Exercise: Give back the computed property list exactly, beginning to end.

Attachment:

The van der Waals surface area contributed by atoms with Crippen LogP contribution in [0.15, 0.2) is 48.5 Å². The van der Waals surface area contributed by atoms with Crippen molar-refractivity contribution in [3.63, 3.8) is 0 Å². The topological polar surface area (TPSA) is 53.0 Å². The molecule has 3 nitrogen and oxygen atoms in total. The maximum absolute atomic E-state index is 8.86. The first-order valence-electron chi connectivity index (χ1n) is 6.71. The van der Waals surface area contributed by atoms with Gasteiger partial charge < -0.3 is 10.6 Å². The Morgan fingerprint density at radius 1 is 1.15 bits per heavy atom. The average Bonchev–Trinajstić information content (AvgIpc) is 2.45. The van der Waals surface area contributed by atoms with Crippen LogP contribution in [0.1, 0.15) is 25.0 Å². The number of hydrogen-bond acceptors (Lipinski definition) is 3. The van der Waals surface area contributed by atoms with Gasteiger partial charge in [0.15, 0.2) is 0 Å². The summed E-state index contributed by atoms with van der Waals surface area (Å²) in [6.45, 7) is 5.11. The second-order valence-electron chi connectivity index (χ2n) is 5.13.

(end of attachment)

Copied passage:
The van der Waals surface area contributed by atoms with Crippen LogP contribution in [0.15, 0.2) is 48.5 Å². The van der Waals surface area contributed by atoms with Crippen molar-refractivity contribution in [3.63, 3.8) is 0 Å². The topological polar surface area (TPSA) is 53.0 Å². The molecule has 3 nitrogen and oxygen atoms in total. The maximum absolute atomic E-state index is 8.86. The first-order valence-electron chi connectivity index (χ1n) is 6.71. The van der Waals surface area contributed by atoms with Gasteiger partial charge < -0.3 is 10.6 Å². The Morgan fingerprint density at radius 1 is 1.15 bits per heavy atom. The average Bonchev–Trinajstić information content (AvgIpc) is 2.45. The van der Waals surface area contributed by atoms with Crippen LogP contribution in [0.1, 0.15) is 25.0 Å². The number of hydrogen-bond acceptors (Lipinski definition) is 3. The van der Waals surface area contributed by atoms with Gasteiger partial charge in [0.15, 0.2) is 0 Å². The summed E-state index contributed by atoms with van der Waals surface area (Å²) in [6.45, 7) is 5.11. The second-order valence-electron chi connectivity index (χ2n) is 5.13.